Pacific Impressions: Representations of Pacific Peoples from Gilsemans to Gauguin

3 November 2000 – 18 February 2001

Man of the island of Tanna 1777, engraving from James Cook, A voyage towards the South Pole, 1777

Our current information age is generally thought to have begun with the advent of digital technology and the internet. But perhaps its roots stretch back much further to a time when, before photography and film, the invention of the printing press and the advent of the print medium first allowed information to be visually reproduced and disseminated to the public on a wide scale.

Pacific Impressions: Representations of Pacific Peoples from Gilsemans to Gauguin was the first exhibition to be co-curated by Victoria University Art History Honours students at the Adam Art Gallery. Featuring the original prints of nine different artists, including William Hodges, John Webber and Paul Gauguin, these images depict Pacific peoples from the period of first European contact to colonial settlement and expansion. Images such as these were the primary medium through which the European popular view of the Pacific and its peoples was formed.

When the first European voyages came to the Pacific, experiences were recorded in journals or as drawings. These drawings were later made into prints. Many were pirated, redrawn, re-engraved and represented to an enthusiastic public.

Such images, together with publications, were eagerly sought in Europe and were essential to attracting the settler population. As the Pacific and its peoples became more familiar, images slowly became more interpretative. Eye witness accounts gave way to more narrative compositions and the public’s attention was held by ever more romantic or sensational images. In these prints, themes such as peace and violence, the ‘primitive’ paradise, indigenous costume and Victorian ideas of ethnology and the ‘other’ recur.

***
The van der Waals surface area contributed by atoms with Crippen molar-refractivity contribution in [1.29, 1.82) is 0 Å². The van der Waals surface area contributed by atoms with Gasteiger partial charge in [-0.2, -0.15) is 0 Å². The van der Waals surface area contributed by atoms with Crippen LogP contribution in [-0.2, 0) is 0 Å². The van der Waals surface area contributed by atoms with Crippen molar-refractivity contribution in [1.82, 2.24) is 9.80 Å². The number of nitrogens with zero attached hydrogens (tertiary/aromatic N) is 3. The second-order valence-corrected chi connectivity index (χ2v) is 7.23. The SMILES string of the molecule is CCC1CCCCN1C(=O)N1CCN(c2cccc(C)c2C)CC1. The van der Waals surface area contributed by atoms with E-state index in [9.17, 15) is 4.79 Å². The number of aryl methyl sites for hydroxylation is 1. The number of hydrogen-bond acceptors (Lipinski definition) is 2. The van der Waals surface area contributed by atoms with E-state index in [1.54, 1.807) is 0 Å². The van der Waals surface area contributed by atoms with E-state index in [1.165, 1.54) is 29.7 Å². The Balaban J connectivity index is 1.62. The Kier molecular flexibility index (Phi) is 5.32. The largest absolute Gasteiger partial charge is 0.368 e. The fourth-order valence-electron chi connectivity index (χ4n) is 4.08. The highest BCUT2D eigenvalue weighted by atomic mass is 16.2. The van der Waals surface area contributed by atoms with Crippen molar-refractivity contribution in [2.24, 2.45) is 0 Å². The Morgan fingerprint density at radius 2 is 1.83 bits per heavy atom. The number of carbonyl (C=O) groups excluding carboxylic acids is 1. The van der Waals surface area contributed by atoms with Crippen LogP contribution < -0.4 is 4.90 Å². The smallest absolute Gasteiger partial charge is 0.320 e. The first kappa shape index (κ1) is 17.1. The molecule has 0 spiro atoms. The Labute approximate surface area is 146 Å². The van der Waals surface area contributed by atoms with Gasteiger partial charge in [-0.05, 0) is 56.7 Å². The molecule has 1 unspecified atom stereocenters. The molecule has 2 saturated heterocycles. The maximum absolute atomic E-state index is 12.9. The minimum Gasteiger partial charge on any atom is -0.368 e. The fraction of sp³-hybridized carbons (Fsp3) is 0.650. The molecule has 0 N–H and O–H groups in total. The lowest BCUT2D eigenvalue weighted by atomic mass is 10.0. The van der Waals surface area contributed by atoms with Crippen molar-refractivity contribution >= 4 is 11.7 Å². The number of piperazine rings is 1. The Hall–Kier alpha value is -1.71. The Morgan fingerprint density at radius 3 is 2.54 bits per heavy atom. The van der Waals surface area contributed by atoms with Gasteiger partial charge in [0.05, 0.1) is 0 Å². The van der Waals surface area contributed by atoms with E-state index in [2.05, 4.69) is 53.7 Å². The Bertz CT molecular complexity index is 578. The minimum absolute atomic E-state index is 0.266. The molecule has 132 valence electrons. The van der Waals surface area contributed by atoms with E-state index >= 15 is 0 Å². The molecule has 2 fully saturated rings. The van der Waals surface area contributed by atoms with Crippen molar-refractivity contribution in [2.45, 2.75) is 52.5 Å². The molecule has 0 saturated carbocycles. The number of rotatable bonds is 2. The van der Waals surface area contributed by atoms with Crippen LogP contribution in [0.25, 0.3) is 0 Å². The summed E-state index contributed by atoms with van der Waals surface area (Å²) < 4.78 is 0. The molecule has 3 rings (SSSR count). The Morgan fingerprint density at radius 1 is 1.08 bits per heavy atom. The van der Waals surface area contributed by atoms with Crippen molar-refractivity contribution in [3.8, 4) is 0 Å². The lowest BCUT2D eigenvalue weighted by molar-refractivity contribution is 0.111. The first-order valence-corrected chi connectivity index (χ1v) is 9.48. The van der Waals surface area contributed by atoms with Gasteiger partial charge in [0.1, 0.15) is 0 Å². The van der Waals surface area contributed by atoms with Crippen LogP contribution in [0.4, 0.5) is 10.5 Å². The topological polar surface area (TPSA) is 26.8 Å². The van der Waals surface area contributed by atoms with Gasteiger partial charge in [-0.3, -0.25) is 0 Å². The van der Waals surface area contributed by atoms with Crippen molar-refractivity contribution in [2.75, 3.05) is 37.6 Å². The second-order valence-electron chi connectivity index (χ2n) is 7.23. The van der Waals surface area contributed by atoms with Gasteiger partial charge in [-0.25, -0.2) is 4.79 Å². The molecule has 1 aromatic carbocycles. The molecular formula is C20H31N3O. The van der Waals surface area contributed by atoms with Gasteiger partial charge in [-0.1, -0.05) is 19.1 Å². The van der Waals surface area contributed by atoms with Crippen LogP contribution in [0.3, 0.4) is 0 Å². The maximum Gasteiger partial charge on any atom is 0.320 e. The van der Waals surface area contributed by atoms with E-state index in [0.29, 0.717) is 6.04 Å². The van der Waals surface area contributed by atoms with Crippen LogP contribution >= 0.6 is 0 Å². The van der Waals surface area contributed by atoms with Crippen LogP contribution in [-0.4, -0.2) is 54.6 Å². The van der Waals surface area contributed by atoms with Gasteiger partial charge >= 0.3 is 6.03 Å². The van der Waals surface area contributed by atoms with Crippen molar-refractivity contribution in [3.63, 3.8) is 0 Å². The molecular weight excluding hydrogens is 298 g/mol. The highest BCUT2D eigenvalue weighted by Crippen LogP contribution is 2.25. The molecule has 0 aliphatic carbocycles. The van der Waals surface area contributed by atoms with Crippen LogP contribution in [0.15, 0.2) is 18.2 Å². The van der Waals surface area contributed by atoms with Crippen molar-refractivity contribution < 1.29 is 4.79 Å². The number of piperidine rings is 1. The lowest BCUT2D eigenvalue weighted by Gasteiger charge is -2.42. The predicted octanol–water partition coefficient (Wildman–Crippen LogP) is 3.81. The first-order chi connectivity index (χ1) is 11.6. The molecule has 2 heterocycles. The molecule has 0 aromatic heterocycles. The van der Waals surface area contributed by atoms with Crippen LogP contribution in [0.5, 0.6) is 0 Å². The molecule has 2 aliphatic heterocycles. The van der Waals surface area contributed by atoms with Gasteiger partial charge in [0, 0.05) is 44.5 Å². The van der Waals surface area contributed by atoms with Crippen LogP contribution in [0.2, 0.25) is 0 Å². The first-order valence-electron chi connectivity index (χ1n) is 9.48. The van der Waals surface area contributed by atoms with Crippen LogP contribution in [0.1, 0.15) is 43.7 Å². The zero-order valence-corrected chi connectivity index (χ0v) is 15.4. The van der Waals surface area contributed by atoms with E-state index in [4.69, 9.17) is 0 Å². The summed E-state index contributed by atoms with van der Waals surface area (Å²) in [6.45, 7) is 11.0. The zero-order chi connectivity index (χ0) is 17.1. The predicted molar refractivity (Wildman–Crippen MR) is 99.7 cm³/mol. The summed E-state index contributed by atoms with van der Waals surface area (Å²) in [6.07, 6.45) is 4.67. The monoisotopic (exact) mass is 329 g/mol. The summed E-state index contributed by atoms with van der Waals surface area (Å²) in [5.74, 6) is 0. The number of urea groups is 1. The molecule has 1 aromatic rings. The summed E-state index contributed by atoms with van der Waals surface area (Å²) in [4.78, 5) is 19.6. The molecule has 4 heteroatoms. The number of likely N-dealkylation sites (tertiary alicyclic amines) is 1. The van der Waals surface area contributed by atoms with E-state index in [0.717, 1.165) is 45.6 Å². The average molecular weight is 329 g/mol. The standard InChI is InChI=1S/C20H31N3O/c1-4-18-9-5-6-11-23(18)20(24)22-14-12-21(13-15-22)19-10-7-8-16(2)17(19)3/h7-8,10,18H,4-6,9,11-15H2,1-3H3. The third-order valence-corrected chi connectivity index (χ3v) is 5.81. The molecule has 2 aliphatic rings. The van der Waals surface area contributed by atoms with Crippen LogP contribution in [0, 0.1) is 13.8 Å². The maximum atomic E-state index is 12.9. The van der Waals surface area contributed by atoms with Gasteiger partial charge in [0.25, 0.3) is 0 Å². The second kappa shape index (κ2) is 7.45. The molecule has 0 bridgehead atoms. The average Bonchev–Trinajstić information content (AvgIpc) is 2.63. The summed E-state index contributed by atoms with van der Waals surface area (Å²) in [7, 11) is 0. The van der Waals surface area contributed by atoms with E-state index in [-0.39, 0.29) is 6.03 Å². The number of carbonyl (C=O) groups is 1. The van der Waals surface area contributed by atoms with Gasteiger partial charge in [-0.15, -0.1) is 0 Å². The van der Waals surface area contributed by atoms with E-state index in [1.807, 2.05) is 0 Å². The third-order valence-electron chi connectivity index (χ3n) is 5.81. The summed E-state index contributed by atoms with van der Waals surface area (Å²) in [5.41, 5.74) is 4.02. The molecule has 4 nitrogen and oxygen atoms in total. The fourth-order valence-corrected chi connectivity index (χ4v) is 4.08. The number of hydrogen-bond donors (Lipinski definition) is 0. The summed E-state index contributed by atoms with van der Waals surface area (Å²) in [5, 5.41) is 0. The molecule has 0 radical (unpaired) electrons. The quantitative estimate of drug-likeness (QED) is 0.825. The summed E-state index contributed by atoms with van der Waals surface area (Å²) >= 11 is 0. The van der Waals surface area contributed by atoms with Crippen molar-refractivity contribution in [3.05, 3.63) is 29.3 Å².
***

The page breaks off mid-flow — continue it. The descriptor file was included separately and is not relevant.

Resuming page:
A unique record of Pacific life at the points of contact, first settlement and colonisation, these works also present a unique insight into the European gaze. Informed by preconceived notions of the ‘noble savage’ and mediated through the process of reproduction, these images often present problematic impressions of the Pacific and its peoples. Pacific Impressions highlighted the varied focuses of interpretation of the Pacific and its inhabitants in visual documents of the time.

The exhibition was accompanied by a full colour catalogue including essays by each of the participating students.

Organised by Annalee Andres, Esther Burdett, Penelope Campbell, Greg Donson, Catherine Field-Dodgson, Dennis MacManus Richard O’Rorke with David Maskill in co-operation with the Museum of New Zealand Te Papa Tongarewa.